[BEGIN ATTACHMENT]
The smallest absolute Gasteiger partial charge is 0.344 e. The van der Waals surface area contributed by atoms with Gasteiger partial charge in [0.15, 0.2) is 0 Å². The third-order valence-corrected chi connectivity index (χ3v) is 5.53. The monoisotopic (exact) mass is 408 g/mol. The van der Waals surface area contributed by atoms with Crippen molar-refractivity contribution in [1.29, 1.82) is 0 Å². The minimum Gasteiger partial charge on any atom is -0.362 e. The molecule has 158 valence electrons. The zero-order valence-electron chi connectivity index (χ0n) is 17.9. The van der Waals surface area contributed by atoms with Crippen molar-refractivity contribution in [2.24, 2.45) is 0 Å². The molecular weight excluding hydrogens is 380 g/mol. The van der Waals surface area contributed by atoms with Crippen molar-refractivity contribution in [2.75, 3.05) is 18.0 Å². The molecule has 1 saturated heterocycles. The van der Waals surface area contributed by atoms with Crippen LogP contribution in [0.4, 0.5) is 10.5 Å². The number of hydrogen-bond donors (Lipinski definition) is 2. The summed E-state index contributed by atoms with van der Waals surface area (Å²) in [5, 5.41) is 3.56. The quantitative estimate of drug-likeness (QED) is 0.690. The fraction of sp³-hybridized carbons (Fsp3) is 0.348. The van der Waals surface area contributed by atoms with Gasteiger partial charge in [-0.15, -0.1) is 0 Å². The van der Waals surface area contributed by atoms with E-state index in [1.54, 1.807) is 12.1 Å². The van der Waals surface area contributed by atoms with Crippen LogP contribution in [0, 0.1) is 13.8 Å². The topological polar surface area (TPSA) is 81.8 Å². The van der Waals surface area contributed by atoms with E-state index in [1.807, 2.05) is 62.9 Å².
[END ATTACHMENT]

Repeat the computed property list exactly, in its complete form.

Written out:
The smallest absolute Gasteiger partial charge is 0.344 e. The van der Waals surface area contributed by atoms with Gasteiger partial charge in [0.15, 0.2) is 0 Å². The third-order valence-corrected chi connectivity index (χ3v) is 5.53. The monoisotopic (exact) mass is 408 g/mol. The van der Waals surface area contributed by atoms with Crippen molar-refractivity contribution in [1.29, 1.82) is 0 Å². The minimum Gasteiger partial charge on any atom is -0.362 e. The molecule has 158 valence electrons. The zero-order valence-electron chi connectivity index (χ0n) is 17.9. The van der Waals surface area contributed by atoms with Crippen molar-refractivity contribution in [2.24, 2.45) is 0 Å². The molecular weight excluding hydrogens is 380 g/mol. The van der Waals surface area contributed by atoms with Crippen molar-refractivity contribution in [2.75, 3.05) is 18.0 Å². The molecule has 1 saturated heterocycles. The van der Waals surface area contributed by atoms with Crippen LogP contribution in [0.4, 0.5) is 10.5 Å². The number of hydrogen-bond donors (Lipinski definition) is 2. The summed E-state index contributed by atoms with van der Waals surface area (Å²) in [5, 5.41) is 3.56. The quantitative estimate of drug-likeness (QED) is 0.690. The fraction of sp³-hybridized carbons (Fsp3) is 0.348. The van der Waals surface area contributed by atoms with Gasteiger partial charge in [-0.15, -0.1) is 0 Å². The van der Waals surface area contributed by atoms with E-state index in [1.54, 1.807) is 12.1 Å². The van der Waals surface area contributed by atoms with Crippen LogP contribution in [0, 0.1) is 13.8 Å². The topological polar surface area (TPSA) is 81.8 Å². The van der Waals surface area contributed by atoms with E-state index in [1.807, 2.05) is 62.9 Å².